Rainbow shades

    It's all bright on the night
    'It was first time I had ever tasted chocolate. I kept a piece, and when Amsterdam was liberated, I gave it to the first Allied soldier I saw'

    Bread from heaven

    Dutch survivors thank RAF for World War II drop that saved millions
    Britain will be 'run for the wealthy and powerful' if Tories retain power - Labour

    How 'the Axe' helped Labour

    UK will be 'run for the wealthy and powerful' if Tories retain power
    Rare and exclusive video shows the horrific price paid by activists for challenging the rule of jihadist extremists in Syria

    The price to be paid for challenging the rule of extremists

    A revolution now 'consuming its own children'
    Welcome to the world of Megagames

    Welcome to the world of Megagames

    300 players take part in Watch the Skies! board game in London
    'Nymphomaniac' actress reveals what it was really like to star in one of the most explicit films ever

    Charlotte Gainsbourg on 'Nymphomaniac'

    Starring in one of the most explicit films ever
    Robert Fisk in Abu Dhabi: The Emirates' out-of-sight migrant workers helping to build the dream projects of its rulers

    Robert Fisk in Abu Dhabi

    The Emirates' out-of-sight migrant workers helping to build the dream projects of its rulers
    Vince Cable interview: Charging fees for employment tribunals was 'a very bad move'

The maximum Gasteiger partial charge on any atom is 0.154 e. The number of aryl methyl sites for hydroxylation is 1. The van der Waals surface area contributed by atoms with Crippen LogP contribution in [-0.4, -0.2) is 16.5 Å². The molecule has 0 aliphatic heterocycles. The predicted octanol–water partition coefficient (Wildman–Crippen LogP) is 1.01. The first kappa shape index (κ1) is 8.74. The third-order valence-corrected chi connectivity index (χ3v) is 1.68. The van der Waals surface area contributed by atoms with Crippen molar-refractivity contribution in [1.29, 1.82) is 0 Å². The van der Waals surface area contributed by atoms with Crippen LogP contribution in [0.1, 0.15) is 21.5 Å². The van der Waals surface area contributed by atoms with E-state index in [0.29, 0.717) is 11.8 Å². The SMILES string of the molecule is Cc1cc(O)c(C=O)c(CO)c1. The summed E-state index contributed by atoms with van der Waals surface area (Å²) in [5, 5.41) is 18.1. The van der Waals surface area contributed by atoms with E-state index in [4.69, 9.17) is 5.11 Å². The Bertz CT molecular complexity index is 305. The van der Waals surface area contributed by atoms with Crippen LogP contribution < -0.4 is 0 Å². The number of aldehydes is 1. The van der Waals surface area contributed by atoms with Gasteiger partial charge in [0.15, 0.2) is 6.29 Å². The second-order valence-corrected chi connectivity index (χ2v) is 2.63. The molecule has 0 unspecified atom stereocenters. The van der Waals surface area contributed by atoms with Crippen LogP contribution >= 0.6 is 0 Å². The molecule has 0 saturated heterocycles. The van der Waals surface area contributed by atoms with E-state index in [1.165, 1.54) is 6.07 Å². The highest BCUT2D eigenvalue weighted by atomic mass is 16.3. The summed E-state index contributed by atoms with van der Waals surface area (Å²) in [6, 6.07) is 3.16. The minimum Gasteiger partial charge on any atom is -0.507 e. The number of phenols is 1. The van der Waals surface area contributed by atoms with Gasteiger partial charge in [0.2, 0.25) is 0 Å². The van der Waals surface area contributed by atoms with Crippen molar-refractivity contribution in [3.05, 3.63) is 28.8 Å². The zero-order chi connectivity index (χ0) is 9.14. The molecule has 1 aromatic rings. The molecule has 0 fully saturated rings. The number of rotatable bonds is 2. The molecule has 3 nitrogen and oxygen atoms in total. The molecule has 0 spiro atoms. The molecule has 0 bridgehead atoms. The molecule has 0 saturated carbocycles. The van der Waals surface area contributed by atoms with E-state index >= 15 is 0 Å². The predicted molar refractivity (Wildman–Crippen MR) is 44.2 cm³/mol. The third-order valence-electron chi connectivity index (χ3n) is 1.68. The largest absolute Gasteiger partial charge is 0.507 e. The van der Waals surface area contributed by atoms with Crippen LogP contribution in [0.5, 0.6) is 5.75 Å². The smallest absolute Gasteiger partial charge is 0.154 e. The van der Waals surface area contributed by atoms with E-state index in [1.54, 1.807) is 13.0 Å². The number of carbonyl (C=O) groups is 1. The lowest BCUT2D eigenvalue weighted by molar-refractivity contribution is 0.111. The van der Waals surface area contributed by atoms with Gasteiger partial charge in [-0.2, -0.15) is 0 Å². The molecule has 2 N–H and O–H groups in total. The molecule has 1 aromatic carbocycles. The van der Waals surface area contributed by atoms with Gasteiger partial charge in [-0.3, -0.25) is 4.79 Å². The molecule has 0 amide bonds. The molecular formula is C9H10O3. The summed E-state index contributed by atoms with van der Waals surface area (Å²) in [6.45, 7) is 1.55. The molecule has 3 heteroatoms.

Vince Cable exclusive interview

    Charging fees for employment tribunals was 'a very bad move'
    Iwan Rheon interview: Game of Thrones star returns to his Welsh roots to record debut album

    Iwan Rheon is returning to his Welsh roots

    Rheon is best known for his role as the Bastard of Bolton. It's gruelling playing a sadistic torturer, he tells Craig McLean, but it hasn't stopped him recording an album of Welsh psychedelia
    Russell Brand's interview with Ed Miliband has got everyone talking about The Trews

    Everyone is talking about The Trews

    Russell Brand's 'true news' videos attract millions of viewers. But today's 'Milibrand' interview introduced his resolutely amateurish style to a whole new crowd
    Morne Hardenberg interview: Cameraman for BBC's upcoming show Shark on filming the ocean's most dangerous predator

    It's time for my close-up

    Meet the man who films great whites for a living